By Clive Freeman Jul 31, 2007, 6:02 GMT
Sarawak, Malaysia - The bus edges its way along a narrow, bumpy path, flanked by thick forest and soaring coconut trees, before halting in a sudden clearance, scattering a group of indignant chickens and ducks in the process.
Western media representatives alight from the bus to be greeted by a song, rendered by local musicians playing bamboo instruments. We have arrived in Kampung Mongkos, a remote village in a dense jungle area of northern Borneo, close to the Indonesian border.
For most of its history, Kampung Mongkos has had little contact with the outside world. Not that that was necessary, the isolated community has always been self-sustaining, due to its abundance of tropical fruit, vegetables and crops.
Its 1,049 inhabitants, content with their simple way of life, live in homes of rickety wooden construction or in the traditional village longhouse, amply spaced for large-sized families.
They own the land on which they live, having toiled in earlier years to slash down trees and help clear forest vegetation, observes Benedict Jimbau, a Sarawak Tourism Board executive, who has accompanied us on the trip north from Sarawak.
Disputes about boundary lines are rare, but if they do occur then the village chieftain, a respected figure in these parts, is called in to arbitrate.
'He adjudicates in all such matters,' notes Jimbau.
Originally, the traditional Kampung Mongkos longhouse was home to 70 families. After it was demolished, it was replaced by a new, somewhat shorter longhouse in the 1950s, albeit with accommodation for more than 20 families.
On our arrival in late July, the whole village turned out to welcome us in the traditional 'longhouse.' Singers beat rhythmic tunes on bamboo instruments; village women performed elegant dances in traditional costumes, while their impish bare-footed off-spring do everything to gain the attention of visitors, squatting on floor mats, eating up the atmosphere.
It's the first time the village has ever played host to western scribes.
Ever since its creation more than a century ago, Kampung Mongkos has been a peaceful place. Even in World War II when the Japanese invaded the country, its army units never set foot in the village. Heading instead to Kuching, the Sarawak state capital, two hours drive to the south.
Later, in the 1950s, when there was an armed territorial dispute with Indonesia, the village again came through unscathed, although locals point to a solitary stray bullet thudding into the longhouse wall.
'It's always been peaceful here,' maintains KK Daka Anak Baba, 60, a friendly faced farmhand, who has spent his life toiling in the forests and paddy fields. Married with nine children, he says:' The village is like one big extended family. Everybody knows one another. There's rarely trouble here.'
When a crime is committed in Kampung Mongkos, which is seldom, the chieftain and village elders decide what should be done with the offender. Otherwise, the village falls under Malaysian laws and regulations.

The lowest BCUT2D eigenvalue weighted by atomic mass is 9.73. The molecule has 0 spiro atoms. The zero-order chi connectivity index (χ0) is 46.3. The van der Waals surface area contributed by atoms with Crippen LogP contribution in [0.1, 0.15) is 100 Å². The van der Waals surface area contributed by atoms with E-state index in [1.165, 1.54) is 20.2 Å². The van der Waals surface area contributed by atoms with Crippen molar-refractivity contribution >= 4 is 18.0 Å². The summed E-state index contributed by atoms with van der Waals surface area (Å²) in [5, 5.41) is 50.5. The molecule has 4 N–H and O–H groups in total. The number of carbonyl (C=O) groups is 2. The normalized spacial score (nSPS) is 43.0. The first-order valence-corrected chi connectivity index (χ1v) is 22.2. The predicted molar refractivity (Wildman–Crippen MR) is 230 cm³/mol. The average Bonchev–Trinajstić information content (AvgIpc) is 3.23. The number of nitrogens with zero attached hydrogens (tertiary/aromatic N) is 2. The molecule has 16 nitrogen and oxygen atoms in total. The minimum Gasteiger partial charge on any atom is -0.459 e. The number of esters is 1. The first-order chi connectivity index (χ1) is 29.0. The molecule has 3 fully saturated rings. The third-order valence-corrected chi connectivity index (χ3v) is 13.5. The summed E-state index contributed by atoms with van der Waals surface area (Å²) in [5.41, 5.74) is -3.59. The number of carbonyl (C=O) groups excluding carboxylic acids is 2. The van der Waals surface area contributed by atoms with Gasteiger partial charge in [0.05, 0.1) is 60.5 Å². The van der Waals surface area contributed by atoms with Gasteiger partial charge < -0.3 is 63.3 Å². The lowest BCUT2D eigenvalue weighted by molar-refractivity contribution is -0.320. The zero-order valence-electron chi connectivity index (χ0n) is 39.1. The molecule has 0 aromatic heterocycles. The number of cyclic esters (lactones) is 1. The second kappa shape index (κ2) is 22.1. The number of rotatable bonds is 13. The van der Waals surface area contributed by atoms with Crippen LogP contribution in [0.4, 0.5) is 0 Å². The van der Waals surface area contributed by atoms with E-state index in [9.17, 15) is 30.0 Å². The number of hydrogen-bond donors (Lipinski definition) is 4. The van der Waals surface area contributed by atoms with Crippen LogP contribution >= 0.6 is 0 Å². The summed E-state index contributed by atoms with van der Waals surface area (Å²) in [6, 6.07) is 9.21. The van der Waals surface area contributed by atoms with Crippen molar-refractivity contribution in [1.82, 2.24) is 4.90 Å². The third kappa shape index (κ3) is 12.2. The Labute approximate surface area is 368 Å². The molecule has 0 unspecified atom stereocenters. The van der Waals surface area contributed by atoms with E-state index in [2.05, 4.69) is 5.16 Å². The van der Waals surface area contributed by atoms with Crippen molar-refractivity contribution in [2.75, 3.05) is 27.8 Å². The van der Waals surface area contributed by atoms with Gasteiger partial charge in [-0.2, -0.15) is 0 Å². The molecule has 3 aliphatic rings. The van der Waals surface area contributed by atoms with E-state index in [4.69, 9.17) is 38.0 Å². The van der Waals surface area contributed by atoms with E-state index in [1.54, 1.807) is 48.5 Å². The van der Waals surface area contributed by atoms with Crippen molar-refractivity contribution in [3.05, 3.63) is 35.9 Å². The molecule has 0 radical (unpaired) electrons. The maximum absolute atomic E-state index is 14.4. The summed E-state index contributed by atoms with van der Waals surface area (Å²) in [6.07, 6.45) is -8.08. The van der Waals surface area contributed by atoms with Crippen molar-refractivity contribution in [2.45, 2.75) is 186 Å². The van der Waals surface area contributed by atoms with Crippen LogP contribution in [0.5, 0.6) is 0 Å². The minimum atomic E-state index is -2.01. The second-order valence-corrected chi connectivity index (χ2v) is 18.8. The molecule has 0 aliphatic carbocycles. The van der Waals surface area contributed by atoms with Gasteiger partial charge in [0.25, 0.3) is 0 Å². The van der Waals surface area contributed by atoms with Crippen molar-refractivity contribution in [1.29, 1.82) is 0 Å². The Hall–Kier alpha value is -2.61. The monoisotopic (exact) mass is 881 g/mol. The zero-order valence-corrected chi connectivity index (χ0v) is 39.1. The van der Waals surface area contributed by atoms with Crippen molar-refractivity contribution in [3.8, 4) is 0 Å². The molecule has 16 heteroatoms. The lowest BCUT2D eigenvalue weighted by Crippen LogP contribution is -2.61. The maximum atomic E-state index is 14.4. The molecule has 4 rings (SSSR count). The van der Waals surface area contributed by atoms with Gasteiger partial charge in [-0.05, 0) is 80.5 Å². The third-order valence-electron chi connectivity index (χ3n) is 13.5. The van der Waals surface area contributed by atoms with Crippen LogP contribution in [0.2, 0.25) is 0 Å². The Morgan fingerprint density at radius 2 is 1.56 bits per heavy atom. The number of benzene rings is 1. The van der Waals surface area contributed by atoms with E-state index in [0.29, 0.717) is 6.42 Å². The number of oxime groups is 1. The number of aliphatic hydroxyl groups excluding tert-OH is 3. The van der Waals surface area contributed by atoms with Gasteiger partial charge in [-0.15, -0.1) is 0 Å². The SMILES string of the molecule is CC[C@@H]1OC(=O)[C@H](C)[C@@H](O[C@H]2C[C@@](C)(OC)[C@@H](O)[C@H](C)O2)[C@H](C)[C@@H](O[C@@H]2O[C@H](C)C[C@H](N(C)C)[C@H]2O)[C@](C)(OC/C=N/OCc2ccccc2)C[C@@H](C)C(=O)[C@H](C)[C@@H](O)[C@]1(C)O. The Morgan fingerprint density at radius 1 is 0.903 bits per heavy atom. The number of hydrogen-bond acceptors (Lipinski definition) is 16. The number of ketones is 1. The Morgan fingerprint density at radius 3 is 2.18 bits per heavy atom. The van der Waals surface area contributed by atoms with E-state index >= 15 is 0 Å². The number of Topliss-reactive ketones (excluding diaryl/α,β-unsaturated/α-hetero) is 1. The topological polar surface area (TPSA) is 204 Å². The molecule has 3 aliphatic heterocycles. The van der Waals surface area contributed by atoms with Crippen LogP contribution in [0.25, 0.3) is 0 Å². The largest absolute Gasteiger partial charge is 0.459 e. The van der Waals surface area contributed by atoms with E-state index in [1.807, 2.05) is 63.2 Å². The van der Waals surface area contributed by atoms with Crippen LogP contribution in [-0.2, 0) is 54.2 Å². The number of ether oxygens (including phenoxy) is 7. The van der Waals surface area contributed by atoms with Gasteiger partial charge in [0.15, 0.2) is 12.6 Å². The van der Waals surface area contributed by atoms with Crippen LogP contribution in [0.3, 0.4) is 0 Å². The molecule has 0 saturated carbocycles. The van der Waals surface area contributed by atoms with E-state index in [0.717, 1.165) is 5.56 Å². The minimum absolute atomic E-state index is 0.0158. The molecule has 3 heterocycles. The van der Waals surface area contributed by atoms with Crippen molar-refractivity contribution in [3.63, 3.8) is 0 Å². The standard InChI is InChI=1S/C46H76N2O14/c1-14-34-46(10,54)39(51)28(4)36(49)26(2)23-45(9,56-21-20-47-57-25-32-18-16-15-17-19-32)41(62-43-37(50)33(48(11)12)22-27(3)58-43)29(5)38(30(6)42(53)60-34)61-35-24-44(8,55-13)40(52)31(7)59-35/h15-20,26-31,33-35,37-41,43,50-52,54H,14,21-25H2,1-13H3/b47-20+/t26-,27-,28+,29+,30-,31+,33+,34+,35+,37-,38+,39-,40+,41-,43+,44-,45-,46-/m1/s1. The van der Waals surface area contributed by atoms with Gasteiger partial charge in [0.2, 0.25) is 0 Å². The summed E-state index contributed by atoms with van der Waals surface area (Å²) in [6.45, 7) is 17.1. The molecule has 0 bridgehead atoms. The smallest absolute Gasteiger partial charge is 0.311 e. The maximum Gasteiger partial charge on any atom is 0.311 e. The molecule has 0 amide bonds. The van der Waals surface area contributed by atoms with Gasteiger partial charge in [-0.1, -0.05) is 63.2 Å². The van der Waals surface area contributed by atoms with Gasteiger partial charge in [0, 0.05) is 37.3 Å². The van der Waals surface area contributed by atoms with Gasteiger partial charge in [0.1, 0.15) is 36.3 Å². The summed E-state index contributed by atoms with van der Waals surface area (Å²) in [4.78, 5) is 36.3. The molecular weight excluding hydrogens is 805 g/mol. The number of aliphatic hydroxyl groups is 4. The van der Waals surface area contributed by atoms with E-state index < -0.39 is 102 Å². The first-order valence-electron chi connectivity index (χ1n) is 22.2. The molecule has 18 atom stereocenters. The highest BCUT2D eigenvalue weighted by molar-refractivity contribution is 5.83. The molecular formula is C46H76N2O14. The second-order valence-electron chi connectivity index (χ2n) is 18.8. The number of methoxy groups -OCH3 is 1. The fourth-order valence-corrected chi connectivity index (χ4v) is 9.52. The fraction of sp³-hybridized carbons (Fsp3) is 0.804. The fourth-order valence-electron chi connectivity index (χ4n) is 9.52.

Villagers speak of the Bidayuh community placing great faith in the jungle 'spirits' who, it's said, are there to protect them from war and conflict. In the village square a statue stands proudly, honouring the spirits who 'protect our village from all harm.'
In the last century missionaries were active in Kampung Mongkos. Today a Roman Catholic Church can be found in the village, as well as a medical health centre, and a two-tier wooden building housing a store and restaurant. Most, but not all the Bidayuh are Catholics.
With two colleagues, this dpa reporter is invited by Anak Baba to overnight at a property he runs on an ad hoc basis as a guest-house. The premises are modest, equipped with the barest of facilities. A bucket of water is used to flush the toilet.
Malaysia has more than 200 communities of all races including Bidayuh, Iban, Kayan, Kenyah, Lun Bawang, Malay, Melanau and Penan. Sauntering through Kampung Mongkos, the sound of monkeys, cicadas and crickets reverberate, as do the shrill cries of the magnificent hornbills.
Curiously, though, one rarely catches a glimpse of monkeys in the forests surrounding the village.
'They gobble the crops and can be a nuisance,' says an old man, emerging from the village store. Later, I learn that like foxes in Britain, monkeys are regarded as the farmers' pest in parts of Borneo, and are shot to reduce numbers.
On home porteos, however, I do spot occasional monkeys kept in cages, presumably as pets.
Asked if he's ever contemplated leaving the village, Anak Baba says: 'No, my life is here where I have my relatives and friends. Some of my children do, however, work in other parts of Sarawak.'
For Kampung Mongkos the nearest town is Serian, about 40 minutes' drive from the village. A transit town between Kuching, the state capital, and places further north, it remains a favourite stopping-off point for tourists.
'Some of our fruit, cocoa, rubber, maize and soya products are sold in Serian and neighbouring communities,' notes Anak Baba proudly.
Footnote: In more recent years German, Scandinavian, French, Dutch and British back-packers have been arriving in Kampung Mongkos, curious to lean more about a village which for decades was virtually unknown to the outside world. Now incorporated into a 'community homestay programme' it offers cultural programmes in the Bidayuh village and overnight stays at low prices.